Who's tan, rested, and ready for another full week of saintly action? That was rhetorical. Of course you're tan. Today we have an intriguing Biblical matchup between Esther and Lazarus. Courageous queen vs. friend of Jesus. Who will advance? That's up to you.
After a depressing weekend without any voting, you may have forgotten what transpired on Friday. Edith Cavell, yet another one of the 2018 Cinderellas, took down theological heavyweight John Wesley 68% to 32%. She'll face Anna Alexander in what should be a lively Saintly Sixteen matchup.
It's hard to believe we're exactly halfway through the first round. But it's true. Eight matchups down, eight matchups to go before it's on to the the next round. Hang on to your halos!
Esther, a saint from the Hebrew Bible, lived between 520-450 BCE, in the Persian Empire. She was an orphan raised by her devout cousin Mordecai. King Ahasuerus was king of Persia, but he was not known for being a nice guy. When we first meet him, he summons his wife Vashti to appear before a room of visiting dignitaries. When she refuses to appear, he orders her to be killed. Yikes.
To replace Vashti, the king holds an ancient beauty pageant: Women from all over the empire are summoned so that he may choose his favorite. Esther is declared the most beautiful in the kingdom and becomes queen—but she has not told anyone at the court, including the king, that she is Jewish.
Meanwhile, Haman, the king’s chief advisor, is struggling with some major ego issues. Because he believes Mordecai slighted him on the street, Haman convinces the king to order the murder of all Jews in the kingdom.
Mordecai informs Esther, urging her to do something. So Esther concocts a plan. In Persia, a law forbade entering the king’s presence unless he sent for you, under penalty of death. Esther asks the Persian Jews to pray and fast with her. Then, she gets dressed up and goes before the king—unrequested—and risks her own life.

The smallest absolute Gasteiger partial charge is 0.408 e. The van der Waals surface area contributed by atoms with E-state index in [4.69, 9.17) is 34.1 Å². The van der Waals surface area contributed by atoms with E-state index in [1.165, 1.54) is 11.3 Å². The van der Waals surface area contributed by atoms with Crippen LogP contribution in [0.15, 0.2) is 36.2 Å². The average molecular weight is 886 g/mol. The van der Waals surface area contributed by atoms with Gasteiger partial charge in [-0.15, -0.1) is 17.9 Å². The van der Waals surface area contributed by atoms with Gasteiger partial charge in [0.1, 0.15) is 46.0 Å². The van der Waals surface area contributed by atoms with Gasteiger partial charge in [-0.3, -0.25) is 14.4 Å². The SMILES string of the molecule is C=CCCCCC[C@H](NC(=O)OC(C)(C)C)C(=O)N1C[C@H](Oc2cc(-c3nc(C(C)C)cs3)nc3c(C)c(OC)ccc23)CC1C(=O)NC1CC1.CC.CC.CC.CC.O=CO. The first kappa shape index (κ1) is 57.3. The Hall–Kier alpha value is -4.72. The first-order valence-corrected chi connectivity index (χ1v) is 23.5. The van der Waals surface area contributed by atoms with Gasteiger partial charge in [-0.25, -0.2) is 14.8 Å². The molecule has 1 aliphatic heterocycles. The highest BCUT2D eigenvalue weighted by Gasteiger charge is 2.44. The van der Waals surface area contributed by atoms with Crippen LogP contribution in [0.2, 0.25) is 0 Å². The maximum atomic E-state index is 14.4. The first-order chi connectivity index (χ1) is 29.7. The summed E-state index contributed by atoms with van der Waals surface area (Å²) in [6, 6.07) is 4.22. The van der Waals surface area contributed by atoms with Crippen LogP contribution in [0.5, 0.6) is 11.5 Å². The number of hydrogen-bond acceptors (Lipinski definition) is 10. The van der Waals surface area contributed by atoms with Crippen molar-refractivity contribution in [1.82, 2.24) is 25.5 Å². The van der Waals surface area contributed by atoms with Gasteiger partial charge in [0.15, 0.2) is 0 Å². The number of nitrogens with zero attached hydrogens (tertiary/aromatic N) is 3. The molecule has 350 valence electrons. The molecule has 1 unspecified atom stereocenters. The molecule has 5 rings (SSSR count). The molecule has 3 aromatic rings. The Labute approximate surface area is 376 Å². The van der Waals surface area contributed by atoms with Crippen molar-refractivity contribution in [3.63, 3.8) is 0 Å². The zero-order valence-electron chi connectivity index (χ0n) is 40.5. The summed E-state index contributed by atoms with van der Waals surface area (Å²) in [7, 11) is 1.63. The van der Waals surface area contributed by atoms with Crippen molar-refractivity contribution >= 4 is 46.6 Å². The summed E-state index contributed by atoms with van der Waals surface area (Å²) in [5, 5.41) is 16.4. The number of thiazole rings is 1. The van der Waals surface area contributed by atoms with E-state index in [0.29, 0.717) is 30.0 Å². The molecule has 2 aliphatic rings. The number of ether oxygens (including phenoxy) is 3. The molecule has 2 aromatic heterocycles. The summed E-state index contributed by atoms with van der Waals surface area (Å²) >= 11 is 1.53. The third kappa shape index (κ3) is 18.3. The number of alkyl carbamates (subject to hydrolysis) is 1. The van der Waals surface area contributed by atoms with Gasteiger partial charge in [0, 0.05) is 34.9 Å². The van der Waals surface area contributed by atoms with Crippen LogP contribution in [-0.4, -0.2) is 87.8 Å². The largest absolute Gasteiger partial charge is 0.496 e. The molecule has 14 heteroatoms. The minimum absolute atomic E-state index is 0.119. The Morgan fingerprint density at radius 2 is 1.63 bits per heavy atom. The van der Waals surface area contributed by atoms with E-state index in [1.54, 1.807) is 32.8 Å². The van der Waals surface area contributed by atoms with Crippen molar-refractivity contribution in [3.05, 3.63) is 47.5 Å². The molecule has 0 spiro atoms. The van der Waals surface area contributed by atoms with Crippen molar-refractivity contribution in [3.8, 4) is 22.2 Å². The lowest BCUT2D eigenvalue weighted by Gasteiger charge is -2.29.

Thankfully, the king has pity on her and grants her an audience. She takes the opportunity to invite the king and Haman to dine with her that evening. That dinner party goes so well that she suggests a second dinner party the next evening. The second night, after dinner is winding down, and everyone is in a good mood, Esther seizes the opportunity to come out as Jewish and announces that if Haman is to kill all the Jews in the land, then that would include her. MIC. DROP.
The king immediately decrees that Haman should be executed. He stipulates that the Jews will now be allowed to fight in their own defense on the day of the proposed mass execution. And so Esther saves the Jews of Persia.
Esther’s story has come to be seen as emblematic of how a minority can wield power within a majority culture. She negotiates power imbalances and exercises her privilege on behalf of her people and in the service of God. Through her story, she is wholly herself and still protects her people.
Collect for Esther
O God of the dispossessed, kindle in us the confidence and certainty of Esther, that we may hold fast to who we are, and seek to do your will, even in the most difficult of circumstances, through Christ our Lord. Amen.
Lazarus of Bethany
According to the New Testament witness, Lazarus and his sisters, Mary and Martha, were some of Jesus’ closest friends. The eleventh chapter of John’s Gospel recounts Jesus’ deep grief over the death of Lazarus, and the subsequent miracle of his resurrection.
Like many biblical figures, Lazarus only makes a brief appearance in the text itself, but numerous extra-biblical traditions have been handed down and provide deeper detail. According to John 12, Lazarus’s resurrection garnered a great deal of attention, both from those who were inspired by the story and from those who were threatened by it. Later tradition suggests that Lazarus fled Judea for someplace safer, perhaps in response to threats upon his life.
Two theories developed about Lazarus’s flight from Judea; a more recent tradition tells of his travels to Marseille, France, while an older tradition tells of him settling in Cyprus. In both traditions, Lazarus lived for another three decades and continued to witness to the work and message of Jesus.
Although there are few details of Lazarus’s personality, it is not hard to imagine that his death and resurrection must have profoundly changed him. According to one story, seeing death made him very somber, and he smiled only once in his remaining thirty years.
Some scholars have suggested that Lazarus is the unnamed “Beloved Disciple” of John’s Gospel, a view that adds even more poignancy to the scene of Jesus’ grief outside the tomb of Lazarus.
In Western traditions, the witness of Lazarus is remembered, along with his sisters, on July 29. In the Orthodox church, the day before Palm Sunday is known as Lazarus Saturday—a foretaste of the joy of Easter Sunday as the church prepares for Holy Week.
Collect for Lazarus
Generous God, whose Son Jesus Christ enjoyed the friendship and hospitality of Mary, Martha, and Lazarus of Bethany: Open our hearts to love you, our ears to hear you, and our hands to welcome and serve you in others, through Jesus Christ our risen Lord; who with you and the Holy Spirit lives and reigns, one God, for ever and ever. Amen.
Esther vs. Lazarus of Bethany
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